Stress Fractures of the Foot and Ankle

Causes, Symptoms, Treatment and Recovery
Stress Fractures of the Foot and Ankle – An Overview

Most of the cases of stress fractures of the foot and ankle are reported in the 2nd and 3rd metatarsals which are thinner than the other metatarsals and the navicular. Stress fractures are mostly overuse injuries. They are caused when there are repetitive forces resulting in microscopic damage to the ankle or foot bones. These repetitive forces are not strong enough to cause a complete fracture. Stress fractures occur when an athletic movement is repeated so often that the weight bearing bones on the foot are unable to heal between the exercise sessions.

Bones are in a constant turnover state, known as remodeling. This means that a new bone replaces the older and worn out bone. In case of a repeated vigorous physical activity, the breakdown of the bones occurs rapidly but there is not enough time available to the body to repair or replace the worn-out bone. This leads to the weakening of the bones and they become vulnerable to stress fractures.

For more information about Stress Fractures of the Foot and Ankle Causes, Symptoms, Treatment and Recovery Click Here.

 tibia fracture

Tibial Fracture

Causes, Symptoms, Diagnosis and Treatment

Tibia – An Overview

Tibia, also commonly known as the shinbone, runs between the length of your shin between the ankle and the knee. It can be felt when you run your hand on the front of your leg. It is one of the most commonly injured bones in the body because of its excessive use in all the activities a person does. Fractures of the tibia can be really painful and can lead to months of recovery where you are not allowed to put any weight on your injured leg. In severe cases, you may also have to undergo a surgery to treat the fracture in case it is beyond repair through the non-surgical treatment methods.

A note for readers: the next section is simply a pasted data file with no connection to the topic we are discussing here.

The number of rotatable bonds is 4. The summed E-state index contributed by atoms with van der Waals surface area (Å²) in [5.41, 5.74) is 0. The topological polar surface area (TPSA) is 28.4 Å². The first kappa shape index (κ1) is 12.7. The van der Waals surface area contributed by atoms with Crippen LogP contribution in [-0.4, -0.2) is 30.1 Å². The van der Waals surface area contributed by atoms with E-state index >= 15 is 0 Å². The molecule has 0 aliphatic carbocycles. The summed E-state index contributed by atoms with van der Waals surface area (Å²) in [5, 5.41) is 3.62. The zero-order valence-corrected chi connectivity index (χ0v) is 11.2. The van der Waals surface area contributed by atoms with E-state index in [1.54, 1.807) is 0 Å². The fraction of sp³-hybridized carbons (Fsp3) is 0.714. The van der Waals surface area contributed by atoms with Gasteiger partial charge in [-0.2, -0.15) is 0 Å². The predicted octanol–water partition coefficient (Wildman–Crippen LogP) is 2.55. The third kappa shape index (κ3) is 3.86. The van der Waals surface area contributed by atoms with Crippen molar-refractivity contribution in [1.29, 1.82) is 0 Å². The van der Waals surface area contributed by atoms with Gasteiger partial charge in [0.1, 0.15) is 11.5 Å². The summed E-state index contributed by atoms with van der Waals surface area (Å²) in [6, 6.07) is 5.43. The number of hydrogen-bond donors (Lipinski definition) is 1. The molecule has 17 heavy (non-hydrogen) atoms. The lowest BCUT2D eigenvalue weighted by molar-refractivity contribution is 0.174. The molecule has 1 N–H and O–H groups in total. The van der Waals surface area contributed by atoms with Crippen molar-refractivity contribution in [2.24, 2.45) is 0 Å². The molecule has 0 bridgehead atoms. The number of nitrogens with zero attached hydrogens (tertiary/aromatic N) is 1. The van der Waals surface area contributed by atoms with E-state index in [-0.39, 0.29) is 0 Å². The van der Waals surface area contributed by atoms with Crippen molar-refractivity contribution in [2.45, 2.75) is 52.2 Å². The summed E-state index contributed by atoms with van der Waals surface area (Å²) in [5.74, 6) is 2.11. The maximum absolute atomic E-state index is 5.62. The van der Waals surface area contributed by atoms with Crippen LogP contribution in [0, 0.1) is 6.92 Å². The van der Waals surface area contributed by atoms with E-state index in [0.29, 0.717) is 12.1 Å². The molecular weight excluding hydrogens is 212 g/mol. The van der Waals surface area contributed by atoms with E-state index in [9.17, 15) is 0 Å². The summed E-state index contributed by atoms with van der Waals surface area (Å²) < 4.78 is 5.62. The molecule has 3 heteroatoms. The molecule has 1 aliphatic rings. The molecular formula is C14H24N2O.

Tibia, one of the longest bones of the body is also the one that is most commonly fractured. It can be fractured as a result of a trauma and can result in bruising accompanied with intense pain in the lower leg. A fracture to the tibia can take a variety of forms and can involve long periods of inactivity and immobility. It might also include a long recovery time, depending on the extent of damage caused to the bone. The doctor will advise a surgical or a non-surgical treatment based on the severity of the fracture.

For more information on Tibial Fracture Causes, Symptoms, Diagnosis and Treatment Click Here.


achilles tendon rupture

Achilles Tendon Rupture

Causes, Symptoms and Treatment

Achilles Tendon Rupture – An Overview

An Achilles tendon rupture is an injury that most commonly occurs when playing recreational sports. It affects the back of your leg and is caused when the complete Achilles tendon ruptures as a result of a sudden or forceful action during an intense physical activity. When your Achilles tendon ruptures, you might feel a snap or a pop which is followed by a sharp pain in the lower leg and the back of your ankle. The best treatment option for an Achilles tendon rupture is surgery, however, there are other non-surgical treatments as well that work in many cases.

An Achilles tendon rupture is most common among male athletes in their middle age (the weekend warriors who engage in a pickup game of football for example). It usually occurs while playing recreational sports that require bursts of running, pivoting and jumping, such as badminton, basketball, tennis and racquetball.

For more information on Achilles Tendon Rupture Causes, Symptoms and Treatment Click Here

We hope you find our Lower Leg Injury Resource Center helpful. Please remember this is just for informational purposes and you should consult your doctor for medical advice and treatment options.